Wednesday, February 13, 2013
So, for some reason, I was struck today that I needed to remember all the places where my grandmother lived right before we moved to Indianapolis from Kansas City. The mind is a crazy thing... So, I went back through my mental inventory and cataloged what I thought were the apartments and houses she rented. Checking with my mom, I realized I was right. It's good to know that one's memory can remain intact, even 25 years down the road. It got me to thinking that the sum of us is really our collective memory. Without memory, there would be no continuity of knowledge, of what makes us the people that we are as grow and change. Our memories become our very selves. Those memories are then linked with the people who share those same experiences, whether they are still in our lives or not, and it forms a chain (whether visible or invisible). Multiple memories recalling events become history, and history lasts for thousands of years (we're still studying the Sumerians!). Perhaps this is why memory is such a powerful thing. Yes, it can be distorted or forgotten, but it is one thing common to us all. Perhaps this is why I love the study of history so much, especially how the internet now allows us to search for images--many of which from a mere glance will bring to mind a instant memory of an event, a flower sniffed, a joke shared, a meal enjoyed, a breeze that ruffled through your hair, the feel of the warm sunshine through closed eyes... It all calls to mind the incredible poignancy of the scene in Blade Runner, when Roy Batty is about to die, and delivers this monologue: "I've seen things you people wouldn't believe. Attack ships on fire off the shoulder of Orion. I watched c-beams glitter in the dark near the Tannhäuser Gate. All those moments will be lost in time, like tears in rain. Time to die." And I suppose that's just it, unless it is documented or kept alive through the memories and stories of our family and friends, when we die, so do the memories. They cannot come back as they cease to exist on this earth, just as we do when we die. Perhaps this is why I feel a particular kindred with archives, old newspaper clippings, photographs, letters, and ephemera that are stored in libraries, historical societies, and repositories. I want to do my part to make sure these pieces of the human experience are not lost forever, like tears in rain...
Friday, October 28, 2011
Overall, this project has been very interesting to me, and dare I say… fun?!? While the scope of this project was to look at seven “things,” I really began to think that when I have more time, I may go back and complete the whole program. Even those technology tools for which I was at first skeptical as to their usefulness have given me much to ponder. As I explored the content, I began to think of ways that they could be used in a library after all, and this really helped get my creative juices flowing. Yes, learning can be fun!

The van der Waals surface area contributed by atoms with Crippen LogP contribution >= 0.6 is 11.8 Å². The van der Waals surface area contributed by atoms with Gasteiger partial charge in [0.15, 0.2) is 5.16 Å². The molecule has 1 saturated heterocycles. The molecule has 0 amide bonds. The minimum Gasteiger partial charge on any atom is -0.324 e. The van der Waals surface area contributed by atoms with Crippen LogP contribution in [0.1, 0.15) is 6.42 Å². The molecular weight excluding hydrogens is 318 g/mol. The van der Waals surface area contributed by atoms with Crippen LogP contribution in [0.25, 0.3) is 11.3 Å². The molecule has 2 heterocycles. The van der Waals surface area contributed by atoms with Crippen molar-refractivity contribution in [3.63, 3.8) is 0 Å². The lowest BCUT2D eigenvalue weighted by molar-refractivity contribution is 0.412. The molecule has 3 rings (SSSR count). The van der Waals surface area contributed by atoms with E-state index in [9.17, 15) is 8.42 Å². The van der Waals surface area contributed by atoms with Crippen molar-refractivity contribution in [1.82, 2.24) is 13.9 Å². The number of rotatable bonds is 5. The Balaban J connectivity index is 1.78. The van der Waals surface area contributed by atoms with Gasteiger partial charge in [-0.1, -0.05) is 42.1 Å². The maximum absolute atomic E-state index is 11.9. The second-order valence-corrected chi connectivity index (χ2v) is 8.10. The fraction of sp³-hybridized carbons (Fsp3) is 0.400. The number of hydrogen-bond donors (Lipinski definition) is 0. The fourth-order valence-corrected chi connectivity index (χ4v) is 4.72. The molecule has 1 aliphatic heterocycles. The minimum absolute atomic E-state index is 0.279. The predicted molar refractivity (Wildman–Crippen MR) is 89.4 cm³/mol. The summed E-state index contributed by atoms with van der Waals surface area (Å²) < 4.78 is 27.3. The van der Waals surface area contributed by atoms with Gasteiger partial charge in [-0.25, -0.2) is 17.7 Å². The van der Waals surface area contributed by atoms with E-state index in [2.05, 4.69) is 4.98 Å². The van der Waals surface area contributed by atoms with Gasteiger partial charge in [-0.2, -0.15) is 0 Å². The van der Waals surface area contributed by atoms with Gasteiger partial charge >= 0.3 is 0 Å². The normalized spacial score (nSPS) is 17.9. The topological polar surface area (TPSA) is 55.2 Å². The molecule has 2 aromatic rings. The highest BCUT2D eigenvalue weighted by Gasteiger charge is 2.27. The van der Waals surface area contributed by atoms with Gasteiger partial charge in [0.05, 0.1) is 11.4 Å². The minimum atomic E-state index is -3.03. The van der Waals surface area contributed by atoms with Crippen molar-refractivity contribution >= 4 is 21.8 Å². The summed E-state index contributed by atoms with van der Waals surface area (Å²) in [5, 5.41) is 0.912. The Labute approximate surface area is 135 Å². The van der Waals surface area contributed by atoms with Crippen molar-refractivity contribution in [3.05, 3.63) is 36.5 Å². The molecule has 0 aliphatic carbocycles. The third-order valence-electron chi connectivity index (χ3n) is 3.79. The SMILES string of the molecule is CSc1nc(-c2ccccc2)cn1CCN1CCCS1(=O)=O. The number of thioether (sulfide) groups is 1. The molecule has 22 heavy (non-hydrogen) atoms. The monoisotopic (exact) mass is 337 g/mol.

The last of the seven “23 Things” that I tried for this project was to create a wiki. I know what Wikipedia is (and I’ve heard about the now infamous Wikileaks), but I had no idea how to create a wiki of my own or edit wiki content. As wiki content is user-generated (in many cases, any user can add/remove/edit content), this can be a blessing or a curse. It can lead to dynamic and detailed content, or content riddled with inaccuracies which is not very useful. In order to better understand wikis, I went to wikispaces and created my own wiki at: http://jackiemantel.wikispaces.com/Library+2.0+Wiki.
When looking over the examples of library Wikis, I took some time reviewing pathfinder content. My favorite I found was “History-related Mysteries” at www.libraryforlife.org/subjectguides/index.php/History-related_Mysteries. While it only contained a few entries, it was easy to navigate and I like the inclusion of pictures of the books listed. I can clearly see something like this being of great interest to library patrons. For example, when I’m looking for a new author or series, I take advantage of Amazon.com’s suggested book list (which provides recommendations based on my searches and what other readers with similar interests have purchased), I then toggle back and forth between Amazon and my library’s catalog to check for availability of these titles. I suspect that I am one of many who do this, or something similar. If my public library were to create user lists similar to the pathfinder wiki, I know that I would be thrilled—and I suspect other patrons would be, too. The wiki format also is a great way to involve patrons in the process—since they in turn could add links to a “recommended reading list,” and even comments/reviews as well. This would help develop a vested interest in such a tool, especially for those patrons who are keen to be “involved” in some way with their library.